I learned (and I’m continuing to learn) that success doesn’t always manifest in the ways we expect or want, but that doesn’t mean our efforts are worthless. Sometimes I would tirelessly study for a test or edit a paper to “perfection” only to receive a grade I didn’t think properly “rewarded” my hard work. This obviously applied to more than academics, but in situations when I didn’t get what I think I bargained for, I found that there are always lessons to be learned. East has taught me the value in looking for those lessons rather than just accepting the disappointments.
What were you like in school?
This definitely depends on who you ask! All throughout high school, and especially in the beginning years, I was on the shyer side. I was really focused on doing as well as I could in school. Like most people, though, there was a really goofy and witty side to me that often took a certain person or situation to let out (thanks, Grace Griemsman!). I would say that I started to open up more junior and senior year and many friendships grew as a result of that!
Did you have a favorite teacher or class?
I had so many incredible teachers and classroom experiences. However, now that I’m in college, I can say that my favorite classes were ‘We the People’ with Mr. Horos (a classic) and AP Literature with Mr. Stabile. Anybody could tell you that Mr. Stabile’s classes are notoriously difficult — and great prep for college — but I have since learned that I really like literature! His gusto and the works we read in the class are to thank for that. As for Weeple, I'm indebted to the program for a few of my closest friendships, for fond memories, and for a wealth of knowledge in political history and philosophy. Unsurprisingly, I’m studying government and classics and I’m considering pursuing both in graduate school. Thanks to Mr. Horos & Mr. Langholz (and to everybody who has and continues to make Weeple what it is).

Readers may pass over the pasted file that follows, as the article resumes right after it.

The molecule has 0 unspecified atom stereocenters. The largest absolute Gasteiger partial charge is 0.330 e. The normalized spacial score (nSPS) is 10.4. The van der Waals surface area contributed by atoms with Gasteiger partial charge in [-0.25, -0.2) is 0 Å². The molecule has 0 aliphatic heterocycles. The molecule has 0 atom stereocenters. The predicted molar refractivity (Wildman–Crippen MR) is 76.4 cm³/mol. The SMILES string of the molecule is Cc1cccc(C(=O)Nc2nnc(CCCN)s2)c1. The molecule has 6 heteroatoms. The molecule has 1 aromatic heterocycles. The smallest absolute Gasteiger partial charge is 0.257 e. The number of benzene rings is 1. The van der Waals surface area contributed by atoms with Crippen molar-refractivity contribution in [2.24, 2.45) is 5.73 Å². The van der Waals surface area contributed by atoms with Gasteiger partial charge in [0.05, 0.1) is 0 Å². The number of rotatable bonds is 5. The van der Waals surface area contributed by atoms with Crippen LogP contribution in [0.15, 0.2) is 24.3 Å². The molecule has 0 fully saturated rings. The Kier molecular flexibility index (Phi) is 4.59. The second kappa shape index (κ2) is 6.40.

If you had to choose one moment in one location to serve as the signature moment of your East school experience, what would it be?